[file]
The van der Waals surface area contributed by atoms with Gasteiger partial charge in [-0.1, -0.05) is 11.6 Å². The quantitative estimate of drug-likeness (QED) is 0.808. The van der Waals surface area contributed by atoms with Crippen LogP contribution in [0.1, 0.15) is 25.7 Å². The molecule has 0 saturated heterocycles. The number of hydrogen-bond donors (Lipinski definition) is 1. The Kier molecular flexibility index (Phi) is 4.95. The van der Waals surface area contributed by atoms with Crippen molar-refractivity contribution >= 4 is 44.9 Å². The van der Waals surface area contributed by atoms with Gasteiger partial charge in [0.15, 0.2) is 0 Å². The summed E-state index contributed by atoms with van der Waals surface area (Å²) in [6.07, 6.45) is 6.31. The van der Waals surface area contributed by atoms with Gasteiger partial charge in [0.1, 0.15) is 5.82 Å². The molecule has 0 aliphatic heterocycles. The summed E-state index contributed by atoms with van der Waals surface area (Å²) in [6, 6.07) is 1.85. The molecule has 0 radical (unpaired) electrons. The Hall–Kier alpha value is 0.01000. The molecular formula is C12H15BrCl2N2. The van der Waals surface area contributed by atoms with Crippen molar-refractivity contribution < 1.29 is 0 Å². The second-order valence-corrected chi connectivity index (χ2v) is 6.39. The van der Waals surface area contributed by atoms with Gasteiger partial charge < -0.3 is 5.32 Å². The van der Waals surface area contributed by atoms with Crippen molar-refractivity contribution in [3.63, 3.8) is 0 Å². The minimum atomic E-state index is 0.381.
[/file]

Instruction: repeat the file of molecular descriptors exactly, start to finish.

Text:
The van der Waals surface area contributed by atoms with Gasteiger partial charge in [-0.1, -0.05) is 11.6 Å². The quantitative estimate of drug-likeness (QED) is 0.808. The van der Waals surface area contributed by atoms with Crippen LogP contribution in [0.1, 0.15) is 25.7 Å². The molecule has 0 saturated heterocycles. The number of hydrogen-bond donors (Lipinski definition) is 1. The Kier molecular flexibility index (Phi) is 4.95. The van der Waals surface area contributed by atoms with Crippen molar-refractivity contribution >= 4 is 44.9 Å². The van der Waals surface area contributed by atoms with Gasteiger partial charge in [0.15, 0.2) is 0 Å². The summed E-state index contributed by atoms with van der Waals surface area (Å²) in [6.07, 6.45) is 6.31. The van der Waals surface area contributed by atoms with Gasteiger partial charge in [0.1, 0.15) is 5.82 Å². The molecule has 0 aliphatic heterocycles. The summed E-state index contributed by atoms with van der Waals surface area (Å²) in [6, 6.07) is 1.85. The molecule has 0 radical (unpaired) electrons. The Hall–Kier alpha value is 0.01000. The molecular formula is C12H15BrCl2N2. The van der Waals surface area contributed by atoms with Crippen molar-refractivity contribution < 1.29 is 0 Å². The second-order valence-corrected chi connectivity index (χ2v) is 6.39. The van der Waals surface area contributed by atoms with Gasteiger partial charge < -0.3 is 5.32 Å². The van der Waals surface area contributed by atoms with Crippen molar-refractivity contribution in [3.63, 3.8) is 0 Å². The minimum atomic E-state index is 0.381.